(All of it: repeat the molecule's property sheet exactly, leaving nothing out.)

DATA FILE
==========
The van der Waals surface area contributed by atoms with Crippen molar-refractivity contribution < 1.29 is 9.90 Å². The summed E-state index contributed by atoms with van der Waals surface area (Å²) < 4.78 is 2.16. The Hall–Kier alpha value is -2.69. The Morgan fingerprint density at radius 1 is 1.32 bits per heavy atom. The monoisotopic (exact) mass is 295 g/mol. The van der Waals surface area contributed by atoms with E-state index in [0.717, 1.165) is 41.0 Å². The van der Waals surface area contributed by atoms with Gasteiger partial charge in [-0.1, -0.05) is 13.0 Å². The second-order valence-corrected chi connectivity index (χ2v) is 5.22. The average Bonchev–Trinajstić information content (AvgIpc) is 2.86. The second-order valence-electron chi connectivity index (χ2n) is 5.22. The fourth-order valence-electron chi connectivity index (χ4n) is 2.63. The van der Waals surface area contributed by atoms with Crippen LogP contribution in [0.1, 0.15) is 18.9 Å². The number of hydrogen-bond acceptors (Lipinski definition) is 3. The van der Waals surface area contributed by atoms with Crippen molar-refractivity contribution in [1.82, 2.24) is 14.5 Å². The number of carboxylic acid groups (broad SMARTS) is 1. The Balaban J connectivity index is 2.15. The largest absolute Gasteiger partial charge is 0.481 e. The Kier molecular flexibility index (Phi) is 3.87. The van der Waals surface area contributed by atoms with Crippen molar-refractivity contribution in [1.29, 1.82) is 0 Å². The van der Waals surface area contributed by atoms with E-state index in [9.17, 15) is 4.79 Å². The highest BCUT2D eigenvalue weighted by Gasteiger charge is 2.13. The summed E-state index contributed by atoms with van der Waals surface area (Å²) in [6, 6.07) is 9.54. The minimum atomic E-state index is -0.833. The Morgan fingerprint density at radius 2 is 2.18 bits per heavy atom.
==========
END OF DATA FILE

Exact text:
The van der Waals surface area contributed by atoms with Crippen molar-refractivity contribution < 1.29 is 9.90 Å². The summed E-state index contributed by atoms with van der Waals surface area (Å²) < 4.78 is 2.16. The Hall–Kier alpha value is -2.69. The Morgan fingerprint density at radius 1 is 1.32 bits per heavy atom. The monoisotopic (exact) mass is 295 g/mol. The van der Waals surface area contributed by atoms with E-state index in [0.717, 1.165) is 41.0 Å². The van der Waals surface area contributed by atoms with Gasteiger partial charge in [-0.1, -0.05) is 13.0 Å². The second-order valence-corrected chi connectivity index (χ2v) is 5.22. The average Bonchev–Trinajstić information content (AvgIpc) is 2.86. The second-order valence-electron chi connectivity index (χ2n) is 5.22. The fourth-order valence-electron chi connectivity index (χ4n) is 2.63. The van der Waals surface area contributed by atoms with Crippen LogP contribution in [0.1, 0.15) is 18.9 Å². The number of hydrogen-bond acceptors (Lipinski definition) is 3. The van der Waals surface area contributed by atoms with Crippen molar-refractivity contribution in [1.82, 2.24) is 14.5 Å². The number of carboxylic acid groups (broad SMARTS) is 1. The Balaban J connectivity index is 2.15. The largest absolute Gasteiger partial charge is 0.481 e. The Kier molecular flexibility index (Phi) is 3.87. The van der Waals surface area contributed by atoms with Crippen molar-refractivity contribution in [1.29, 1.82) is 0 Å². The van der Waals surface area contributed by atoms with E-state index in [9.17, 15) is 4.79 Å². The highest BCUT2D eigenvalue weighted by Gasteiger charge is 2.13. The summed E-state index contributed by atoms with van der Waals surface area (Å²) in [6, 6.07) is 9.54. The minimum atomic E-state index is -0.833. The Morgan fingerprint density at radius 2 is 2.18 bits per heavy atom.